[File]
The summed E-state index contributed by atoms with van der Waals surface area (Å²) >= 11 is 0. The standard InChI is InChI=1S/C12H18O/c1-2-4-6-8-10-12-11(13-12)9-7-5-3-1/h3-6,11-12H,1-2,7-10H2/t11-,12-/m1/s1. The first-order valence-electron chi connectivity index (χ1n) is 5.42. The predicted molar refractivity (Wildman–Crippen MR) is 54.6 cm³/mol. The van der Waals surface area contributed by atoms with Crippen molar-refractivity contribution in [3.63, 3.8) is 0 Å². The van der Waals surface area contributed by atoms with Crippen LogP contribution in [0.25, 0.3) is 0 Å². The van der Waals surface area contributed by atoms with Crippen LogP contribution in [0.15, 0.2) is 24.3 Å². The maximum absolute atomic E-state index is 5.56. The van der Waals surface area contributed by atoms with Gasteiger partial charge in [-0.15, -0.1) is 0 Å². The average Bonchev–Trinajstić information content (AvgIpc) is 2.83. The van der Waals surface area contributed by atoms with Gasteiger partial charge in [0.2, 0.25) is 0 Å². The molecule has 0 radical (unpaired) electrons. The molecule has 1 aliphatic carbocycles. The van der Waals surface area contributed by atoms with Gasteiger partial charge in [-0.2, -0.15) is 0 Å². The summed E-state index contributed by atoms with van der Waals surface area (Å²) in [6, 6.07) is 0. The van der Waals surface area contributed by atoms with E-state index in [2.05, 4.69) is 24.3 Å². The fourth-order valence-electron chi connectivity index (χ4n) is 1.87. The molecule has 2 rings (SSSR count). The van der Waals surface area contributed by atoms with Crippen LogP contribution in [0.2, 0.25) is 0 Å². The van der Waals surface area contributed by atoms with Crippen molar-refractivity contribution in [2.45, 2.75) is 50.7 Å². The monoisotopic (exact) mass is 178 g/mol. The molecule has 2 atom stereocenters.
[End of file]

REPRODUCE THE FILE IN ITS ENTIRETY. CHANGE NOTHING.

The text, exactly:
The summed E-state index contributed by atoms with van der Waals surface area (Å²) >= 11 is 0. The standard InChI is InChI=1S/C12H18O/c1-2-4-6-8-10-12-11(13-12)9-7-5-3-1/h3-6,11-12H,1-2,7-10H2/t11-,12-/m1/s1. The first-order valence-electron chi connectivity index (χ1n) is 5.42. The predicted molar refractivity (Wildman–Crippen MR) is 54.6 cm³/mol. The van der Waals surface area contributed by atoms with Crippen molar-refractivity contribution in [3.63, 3.8) is 0 Å². The van der Waals surface area contributed by atoms with Crippen LogP contribution in [0.25, 0.3) is 0 Å². The van der Waals surface area contributed by atoms with Crippen LogP contribution in [0.15, 0.2) is 24.3 Å². The maximum absolute atomic E-state index is 5.56. The van der Waals surface area contributed by atoms with Gasteiger partial charge in [-0.15, -0.1) is 0 Å². The average Bonchev–Trinajstić information content (AvgIpc) is 2.83. The van der Waals surface area contributed by atoms with Gasteiger partial charge in [0.2, 0.25) is 0 Å². The molecule has 0 radical (unpaired) electrons. The molecule has 1 aliphatic carbocycles. The van der Waals surface area contributed by atoms with Gasteiger partial charge in [-0.2, -0.15) is 0 Å². The summed E-state index contributed by atoms with van der Waals surface area (Å²) in [6, 6.07) is 0. The van der Waals surface area contributed by atoms with E-state index in [2.05, 4.69) is 24.3 Å². The fourth-order valence-electron chi connectivity index (χ4n) is 1.87. The molecule has 2 rings (SSSR count). The van der Waals surface area contributed by atoms with Crippen LogP contribution in [0.2, 0.25) is 0 Å². The van der Waals surface area contributed by atoms with Crippen molar-refractivity contribution in [2.45, 2.75) is 50.7 Å². The monoisotopic (exact) mass is 178 g/mol. The molecule has 2 atom stereocenters.